Jul 14, 2009, 6:07 AM
Gambia through the Ministry of Health and Social Welfare and its partners
yesterday joined the rest of the world to observe World Hepatitis Day.
This year’s theme is: “Know hepatitis – Act now” with the aim of increasing global awareness, as well as strengthening prevention, diagnosis and treatment services.
Speaking at the event held at the Central Medical Store in Kotu, Dr Patrick Abok of WHO, who delivered a statement on behalf of the WHO regional director for Africa, said viral hepatitis, an infection of the liver caused by five distinct hepatitis viruses, is a highly widespread public health problem in Africa.
He said it is similar to other major communicable diseases, including HIV, tuberculosis and malaria.
According to him, all five hepatitis viruses could cause severe disease, but the highest numbers of deaths result from liver cancer and cirrhosis - a condition in which there is irreversible scarring of the liver.
This occurs after several years of chronic hepatitis B or C infection, he said, adding that in the African region, hepatitis B affects an estimated 100 million people and it is also estimated that 19 million adults in the region are chronically infected with hepatitis C.
However, he added, most people with chronic viral hepatitis are not aware of their infection and do not receive appropriate treatment.
He urged all member states in the African region to use the World Hepatitis Day as a viral opportunity to step up national efforts on hepatitis and to spur action to implement the strategy on viral hepatitis.
Also speaking, Ramatoulie Sarr, deputy permanent secretary at the Ministry of Health, said the world has ignored hepatitis at its peril and it is time to mobilise a global response to hepatitis on the scale similar to that generated to fight other communicable diseases like HIV/AIDS and tuberculosis.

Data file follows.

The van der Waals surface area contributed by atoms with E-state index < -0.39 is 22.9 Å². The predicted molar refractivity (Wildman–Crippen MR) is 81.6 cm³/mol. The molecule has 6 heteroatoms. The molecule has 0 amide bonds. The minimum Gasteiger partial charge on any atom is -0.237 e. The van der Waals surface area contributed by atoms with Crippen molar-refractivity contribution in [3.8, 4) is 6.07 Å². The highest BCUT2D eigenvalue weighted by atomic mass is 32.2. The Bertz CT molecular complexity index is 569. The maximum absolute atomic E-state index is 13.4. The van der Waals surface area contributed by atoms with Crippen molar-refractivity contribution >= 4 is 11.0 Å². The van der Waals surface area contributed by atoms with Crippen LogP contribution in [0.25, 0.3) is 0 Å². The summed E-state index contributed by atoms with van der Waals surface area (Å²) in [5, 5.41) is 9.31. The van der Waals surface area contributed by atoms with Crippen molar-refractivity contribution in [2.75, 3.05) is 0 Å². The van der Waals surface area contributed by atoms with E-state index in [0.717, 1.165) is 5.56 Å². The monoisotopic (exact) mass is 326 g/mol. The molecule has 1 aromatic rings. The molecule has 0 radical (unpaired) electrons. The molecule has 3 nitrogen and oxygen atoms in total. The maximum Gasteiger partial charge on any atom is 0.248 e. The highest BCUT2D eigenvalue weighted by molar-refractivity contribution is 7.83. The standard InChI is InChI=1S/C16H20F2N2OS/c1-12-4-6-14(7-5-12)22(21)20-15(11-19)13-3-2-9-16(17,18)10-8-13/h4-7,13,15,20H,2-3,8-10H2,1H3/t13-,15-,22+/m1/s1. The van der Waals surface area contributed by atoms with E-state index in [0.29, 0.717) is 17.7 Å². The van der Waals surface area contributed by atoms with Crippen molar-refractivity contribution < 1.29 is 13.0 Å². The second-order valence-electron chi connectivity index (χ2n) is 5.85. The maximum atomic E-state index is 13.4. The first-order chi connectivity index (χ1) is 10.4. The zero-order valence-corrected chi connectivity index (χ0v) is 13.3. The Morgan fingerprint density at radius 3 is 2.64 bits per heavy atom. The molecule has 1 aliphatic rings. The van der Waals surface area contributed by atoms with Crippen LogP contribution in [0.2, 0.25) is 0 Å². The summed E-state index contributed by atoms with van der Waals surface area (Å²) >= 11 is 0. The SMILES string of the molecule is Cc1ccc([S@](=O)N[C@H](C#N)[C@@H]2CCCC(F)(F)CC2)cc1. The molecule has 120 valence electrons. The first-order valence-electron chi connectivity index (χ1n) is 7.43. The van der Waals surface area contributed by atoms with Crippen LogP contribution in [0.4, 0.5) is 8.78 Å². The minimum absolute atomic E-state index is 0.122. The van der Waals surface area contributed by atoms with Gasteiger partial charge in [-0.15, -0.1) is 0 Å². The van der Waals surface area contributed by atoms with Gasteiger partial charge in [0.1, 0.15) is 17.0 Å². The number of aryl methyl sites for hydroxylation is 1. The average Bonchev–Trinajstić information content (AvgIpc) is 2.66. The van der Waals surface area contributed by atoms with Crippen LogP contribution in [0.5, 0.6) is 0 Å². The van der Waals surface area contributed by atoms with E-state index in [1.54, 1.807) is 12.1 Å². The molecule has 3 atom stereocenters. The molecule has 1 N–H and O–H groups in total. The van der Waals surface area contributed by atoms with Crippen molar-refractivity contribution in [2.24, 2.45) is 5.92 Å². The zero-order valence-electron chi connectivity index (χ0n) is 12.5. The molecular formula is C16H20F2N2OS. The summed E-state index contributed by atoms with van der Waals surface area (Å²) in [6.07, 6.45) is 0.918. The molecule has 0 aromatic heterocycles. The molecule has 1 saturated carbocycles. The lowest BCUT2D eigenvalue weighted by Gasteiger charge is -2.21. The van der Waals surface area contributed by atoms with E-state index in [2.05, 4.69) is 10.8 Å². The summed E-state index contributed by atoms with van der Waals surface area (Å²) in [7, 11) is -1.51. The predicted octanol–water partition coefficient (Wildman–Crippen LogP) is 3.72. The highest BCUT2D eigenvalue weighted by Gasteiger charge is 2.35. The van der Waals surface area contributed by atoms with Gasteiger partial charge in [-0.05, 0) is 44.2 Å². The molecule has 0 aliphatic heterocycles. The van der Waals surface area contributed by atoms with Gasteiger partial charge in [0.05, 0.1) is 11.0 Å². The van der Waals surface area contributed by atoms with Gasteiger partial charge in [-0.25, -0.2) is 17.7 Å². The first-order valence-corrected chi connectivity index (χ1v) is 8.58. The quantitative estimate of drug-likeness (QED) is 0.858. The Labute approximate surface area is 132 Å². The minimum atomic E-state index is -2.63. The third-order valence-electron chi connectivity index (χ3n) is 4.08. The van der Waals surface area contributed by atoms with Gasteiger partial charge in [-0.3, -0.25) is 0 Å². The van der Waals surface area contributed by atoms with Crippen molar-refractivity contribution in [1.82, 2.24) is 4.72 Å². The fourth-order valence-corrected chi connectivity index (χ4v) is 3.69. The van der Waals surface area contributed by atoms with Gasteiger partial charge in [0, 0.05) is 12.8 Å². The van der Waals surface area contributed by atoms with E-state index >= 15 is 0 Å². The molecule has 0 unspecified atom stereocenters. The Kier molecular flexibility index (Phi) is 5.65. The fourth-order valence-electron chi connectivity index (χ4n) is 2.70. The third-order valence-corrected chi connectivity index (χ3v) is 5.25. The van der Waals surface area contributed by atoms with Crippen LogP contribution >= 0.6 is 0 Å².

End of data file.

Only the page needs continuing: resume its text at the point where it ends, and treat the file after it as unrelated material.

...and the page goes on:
However, she added, with the adoption of the resolution on the 2030 agenda for sustainable development, viral hepatitis pandemic would no longer remain hidden; target 3 is of particular relevance as it calls for specific action to combat viral hepatitis.
Sheriff Badjie, deputy programme manager, National Aids Control Programme (NACP), said viral hepatitis infection is widely spread, affecting 400 million people worldwide over 10 times the number of people infected with HIV.
He explained that globally about 1.4 million people die each year from hepatitis and it is estimated that only 5 per cent of people with chronic hepatitis know of their infection and less than 1 per cent have access to treatment.
As a result, he said, WHO urged countries to take rapid action to improve knowledge about the disease and to increase access to testing and treatment services to reduce needless deaths from this preventable and treatable infection.